Tuesday, 4 November 2014

Inferior Book Group #10:

I would never call reading a chore, but I'm a fairly slow reader compared to a lot of other people - especially people who also have English literature degrees.  That being said, I absolutely tore through Orange is the New Black during October.  I actually only started reading it on our flight home from America on the 13th, and I was finished by the end of the month, which - for me - is the equivalent of lightning speed.

Those of you who read my occasional 'What I'm watching' posts will already know that I'm a big fan of the Orange is the New Black TV adaptation, so I was intrigued to read Piper Kerman's original 2010 memoir about life in a women's prison.  Piper was incarcerated for just over a year in 2004, after pleading guilty to money laundering and drug trafficking ten years before, although that charge makes her crime sound a lot more cold and calculating than it actually was.

Orange is the New Black follows Kerman's prison journey from start to finish, and she doesn't spare any of the gory details either.  I was surprised to learn that there was truth behind the majority of the TV adaptation's story lines, although (funnily enough) the Hollywood version adds a lot of extra drama into the mix. 

Source: here 

For the most part, the real Piper has a fairly painless prison experience, but generally thanks to her fellow prisoners and not the state.  The book might not be as raunchy a thrill ride as the Netflix series, but Kerman is a witty and skilled narrator, and her writing style made me feel like I was listening to an old friend or 'bunkie' reminisce instead of reading a memoir.  Now and again the surreal 'normality' of it all lulled me into a false sense of security, which made occasional instances of cruelty at the hands of prison staff or other inmates all the more unsettling.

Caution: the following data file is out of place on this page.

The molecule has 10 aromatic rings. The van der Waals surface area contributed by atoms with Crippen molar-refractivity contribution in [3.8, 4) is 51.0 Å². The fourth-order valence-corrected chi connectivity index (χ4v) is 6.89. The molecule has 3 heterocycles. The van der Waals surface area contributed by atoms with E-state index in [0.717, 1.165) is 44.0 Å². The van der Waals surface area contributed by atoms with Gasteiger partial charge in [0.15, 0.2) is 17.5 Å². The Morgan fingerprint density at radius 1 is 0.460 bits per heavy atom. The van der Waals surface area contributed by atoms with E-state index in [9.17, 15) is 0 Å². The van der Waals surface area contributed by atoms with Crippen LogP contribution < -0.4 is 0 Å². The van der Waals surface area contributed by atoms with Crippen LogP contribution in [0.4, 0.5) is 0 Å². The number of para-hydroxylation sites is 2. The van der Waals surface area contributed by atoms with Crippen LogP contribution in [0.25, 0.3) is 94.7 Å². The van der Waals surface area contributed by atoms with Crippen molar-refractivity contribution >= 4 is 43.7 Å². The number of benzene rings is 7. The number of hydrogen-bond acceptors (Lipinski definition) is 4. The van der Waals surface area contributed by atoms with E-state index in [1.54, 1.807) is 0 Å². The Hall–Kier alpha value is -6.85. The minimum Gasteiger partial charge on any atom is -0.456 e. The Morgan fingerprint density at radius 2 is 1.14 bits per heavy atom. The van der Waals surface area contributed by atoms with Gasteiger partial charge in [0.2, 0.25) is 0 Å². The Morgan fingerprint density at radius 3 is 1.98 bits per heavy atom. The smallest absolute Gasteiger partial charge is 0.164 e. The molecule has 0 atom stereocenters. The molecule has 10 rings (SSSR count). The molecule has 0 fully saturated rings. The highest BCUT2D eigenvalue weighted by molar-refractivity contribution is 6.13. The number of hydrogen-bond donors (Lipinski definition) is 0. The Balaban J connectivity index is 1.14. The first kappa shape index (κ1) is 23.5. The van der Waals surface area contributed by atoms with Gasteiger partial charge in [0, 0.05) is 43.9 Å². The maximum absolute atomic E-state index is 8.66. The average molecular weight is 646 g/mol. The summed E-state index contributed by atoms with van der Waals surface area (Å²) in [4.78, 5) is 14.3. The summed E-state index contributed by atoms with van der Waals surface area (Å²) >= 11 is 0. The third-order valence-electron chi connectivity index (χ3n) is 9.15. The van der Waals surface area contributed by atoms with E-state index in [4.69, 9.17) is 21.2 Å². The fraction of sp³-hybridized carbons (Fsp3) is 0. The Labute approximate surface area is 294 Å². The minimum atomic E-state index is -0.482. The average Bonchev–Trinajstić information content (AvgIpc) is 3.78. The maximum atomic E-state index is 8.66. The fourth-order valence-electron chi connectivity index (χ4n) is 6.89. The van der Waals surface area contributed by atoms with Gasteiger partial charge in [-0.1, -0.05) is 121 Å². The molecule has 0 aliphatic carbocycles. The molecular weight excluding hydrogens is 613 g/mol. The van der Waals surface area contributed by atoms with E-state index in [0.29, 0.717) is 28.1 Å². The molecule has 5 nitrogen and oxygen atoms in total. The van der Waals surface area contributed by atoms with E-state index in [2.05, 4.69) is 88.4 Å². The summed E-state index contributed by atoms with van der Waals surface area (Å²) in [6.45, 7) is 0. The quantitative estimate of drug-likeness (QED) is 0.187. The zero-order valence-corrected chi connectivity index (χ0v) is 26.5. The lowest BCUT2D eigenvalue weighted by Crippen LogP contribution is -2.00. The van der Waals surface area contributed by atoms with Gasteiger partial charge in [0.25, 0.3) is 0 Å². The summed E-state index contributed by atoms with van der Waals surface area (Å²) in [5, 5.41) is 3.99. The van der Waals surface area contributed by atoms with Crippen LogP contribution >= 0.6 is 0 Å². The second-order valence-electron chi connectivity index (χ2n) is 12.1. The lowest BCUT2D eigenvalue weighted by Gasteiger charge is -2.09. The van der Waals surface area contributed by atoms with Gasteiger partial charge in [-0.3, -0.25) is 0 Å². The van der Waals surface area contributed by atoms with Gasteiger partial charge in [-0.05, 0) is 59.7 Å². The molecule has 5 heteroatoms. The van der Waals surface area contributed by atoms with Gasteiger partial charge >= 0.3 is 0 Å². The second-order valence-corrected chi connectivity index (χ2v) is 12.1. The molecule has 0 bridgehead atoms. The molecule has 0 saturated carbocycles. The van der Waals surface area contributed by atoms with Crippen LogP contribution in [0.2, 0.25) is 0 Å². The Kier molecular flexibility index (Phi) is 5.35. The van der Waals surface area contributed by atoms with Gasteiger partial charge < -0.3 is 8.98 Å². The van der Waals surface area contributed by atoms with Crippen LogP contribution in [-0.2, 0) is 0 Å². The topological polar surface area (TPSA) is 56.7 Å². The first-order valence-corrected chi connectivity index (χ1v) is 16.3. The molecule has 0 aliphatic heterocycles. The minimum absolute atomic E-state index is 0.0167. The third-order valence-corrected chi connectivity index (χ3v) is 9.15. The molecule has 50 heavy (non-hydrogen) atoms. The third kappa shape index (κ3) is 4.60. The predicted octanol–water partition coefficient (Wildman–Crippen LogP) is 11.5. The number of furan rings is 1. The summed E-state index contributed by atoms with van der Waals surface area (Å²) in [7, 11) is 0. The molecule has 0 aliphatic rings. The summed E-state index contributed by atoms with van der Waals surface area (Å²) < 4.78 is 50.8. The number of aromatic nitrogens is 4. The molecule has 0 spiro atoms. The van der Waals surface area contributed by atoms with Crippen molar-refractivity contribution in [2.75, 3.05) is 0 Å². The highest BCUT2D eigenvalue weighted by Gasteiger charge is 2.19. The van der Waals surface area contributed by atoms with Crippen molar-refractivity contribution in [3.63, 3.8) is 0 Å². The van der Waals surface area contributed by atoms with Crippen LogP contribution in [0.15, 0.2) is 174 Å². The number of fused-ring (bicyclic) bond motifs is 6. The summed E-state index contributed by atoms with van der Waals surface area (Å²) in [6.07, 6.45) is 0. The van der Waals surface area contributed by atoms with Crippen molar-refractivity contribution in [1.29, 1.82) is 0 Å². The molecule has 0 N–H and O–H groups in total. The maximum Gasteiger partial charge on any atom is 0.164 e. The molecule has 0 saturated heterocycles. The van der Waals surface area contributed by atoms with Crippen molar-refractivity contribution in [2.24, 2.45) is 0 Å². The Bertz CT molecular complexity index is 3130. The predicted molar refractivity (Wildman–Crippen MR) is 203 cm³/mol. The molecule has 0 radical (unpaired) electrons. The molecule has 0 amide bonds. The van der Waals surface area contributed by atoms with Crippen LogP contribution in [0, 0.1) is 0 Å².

Without digressing from her story, Kerman uses Orange is the New Black as a platform to highlight the many injustices and flaws within the US prison system, and probably many others across the world.  I did find myself sympathising with Piper and her friends on the inside, despite the fact that they are criminals.  As the author points out, many of the women locked up with her in FCI Danbury had received long sentences for committing - or sometimes just being aware of - minor crimes, purely as a result of poor representation in court.  Piper, who could afford a first class lawyer, got off lightly for what is considered a fairly serious offence.

Rather than give the whole tale away (which I nearly have about forty times whilst writing this review) I'll just say this: I haven't enjoyed a book this much in a long, long time.  I would highly recommend giving Orange is the New Black a read, even if you've already watched the TV show to death.  No matter how tough those actresses might look, Kerman's account is the real, scary, warts-and-all deal.  I spent nearly every minute of reading this book feeling thankful for the most mundane luxuries in my life, including hot water, conditioner and vegetables.  If you know anyone considering a life of crime, buy them Orange is the New Black for Christmas.

You can follow the Piper Kerman on Twitter here, and check out her website here, for more information about her story.

Throughout November I'll be reading Paul Auster's 'meta detective fiction' work, The New York Trilogy.  I was actually meant to read this book three years ago for a module on my undergrad English lit. uni course, but more on that next time...

Read September's review here: On the Road

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